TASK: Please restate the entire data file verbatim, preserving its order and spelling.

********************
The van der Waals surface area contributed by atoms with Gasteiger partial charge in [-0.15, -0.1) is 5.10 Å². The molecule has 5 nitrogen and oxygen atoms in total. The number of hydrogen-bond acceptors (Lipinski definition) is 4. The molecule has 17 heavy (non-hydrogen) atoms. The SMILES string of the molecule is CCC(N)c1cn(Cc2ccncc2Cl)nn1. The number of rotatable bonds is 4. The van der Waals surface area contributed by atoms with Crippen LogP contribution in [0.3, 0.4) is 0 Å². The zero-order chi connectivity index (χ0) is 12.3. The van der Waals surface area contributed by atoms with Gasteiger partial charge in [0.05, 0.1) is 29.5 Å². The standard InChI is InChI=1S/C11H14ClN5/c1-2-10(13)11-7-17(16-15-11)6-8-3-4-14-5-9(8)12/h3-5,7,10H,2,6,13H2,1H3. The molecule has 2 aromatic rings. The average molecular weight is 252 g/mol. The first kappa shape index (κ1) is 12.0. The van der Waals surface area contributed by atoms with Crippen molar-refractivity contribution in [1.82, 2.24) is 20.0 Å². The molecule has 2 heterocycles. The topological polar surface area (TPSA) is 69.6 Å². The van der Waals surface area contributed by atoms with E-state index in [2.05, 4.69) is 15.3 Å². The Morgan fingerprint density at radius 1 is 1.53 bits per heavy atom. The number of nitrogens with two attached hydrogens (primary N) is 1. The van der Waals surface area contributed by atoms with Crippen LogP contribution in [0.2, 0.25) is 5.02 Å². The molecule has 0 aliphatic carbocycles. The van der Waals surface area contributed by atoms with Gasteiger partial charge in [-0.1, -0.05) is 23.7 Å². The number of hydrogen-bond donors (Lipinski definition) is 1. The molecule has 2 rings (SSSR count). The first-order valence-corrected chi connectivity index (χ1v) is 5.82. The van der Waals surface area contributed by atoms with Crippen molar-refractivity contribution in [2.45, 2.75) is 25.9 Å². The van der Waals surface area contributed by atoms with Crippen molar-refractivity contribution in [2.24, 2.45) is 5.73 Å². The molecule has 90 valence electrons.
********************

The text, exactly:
The van der Waals surface area contributed by atoms with Gasteiger partial charge in [-0.15, -0.1) is 5.10 Å². The molecule has 5 nitrogen and oxygen atoms in total. The number of hydrogen-bond acceptors (Lipinski definition) is 4. The molecule has 17 heavy (non-hydrogen) atoms. The SMILES string of the molecule is CCC(N)c1cn(Cc2ccncc2Cl)nn1. The number of rotatable bonds is 4. The van der Waals surface area contributed by atoms with Crippen LogP contribution in [0.3, 0.4) is 0 Å². The zero-order chi connectivity index (χ0) is 12.3. The van der Waals surface area contributed by atoms with Gasteiger partial charge in [0.05, 0.1) is 29.5 Å². The standard InChI is InChI=1S/C11H14ClN5/c1-2-10(13)11-7-17(16-15-11)6-8-3-4-14-5-9(8)12/h3-5,7,10H,2,6,13H2,1H3. The molecule has 2 aromatic rings. The average molecular weight is 252 g/mol. The first kappa shape index (κ1) is 12.0. The van der Waals surface area contributed by atoms with Crippen molar-refractivity contribution in [1.82, 2.24) is 20.0 Å². The molecule has 2 heterocycles. The topological polar surface area (TPSA) is 69.6 Å². The van der Waals surface area contributed by atoms with E-state index in [2.05, 4.69) is 15.3 Å². The Morgan fingerprint density at radius 1 is 1.53 bits per heavy atom. The number of nitrogens with two attached hydrogens (primary N) is 1. The van der Waals surface area contributed by atoms with Crippen LogP contribution in [0.2, 0.25) is 5.02 Å². The molecule has 0 aliphatic carbocycles. The van der Waals surface area contributed by atoms with Gasteiger partial charge in [-0.1, -0.05) is 23.7 Å². The number of hydrogen-bond donors (Lipinski definition) is 1. The molecule has 2 rings (SSSR count). The first-order valence-corrected chi connectivity index (χ1v) is 5.82. The van der Waals surface area contributed by atoms with Crippen molar-refractivity contribution in [2.45, 2.75) is 25.9 Å². The van der Waals surface area contributed by atoms with Crippen molar-refractivity contribution in [2.24, 2.45) is 5.73 Å². The molecule has 90 valence electrons.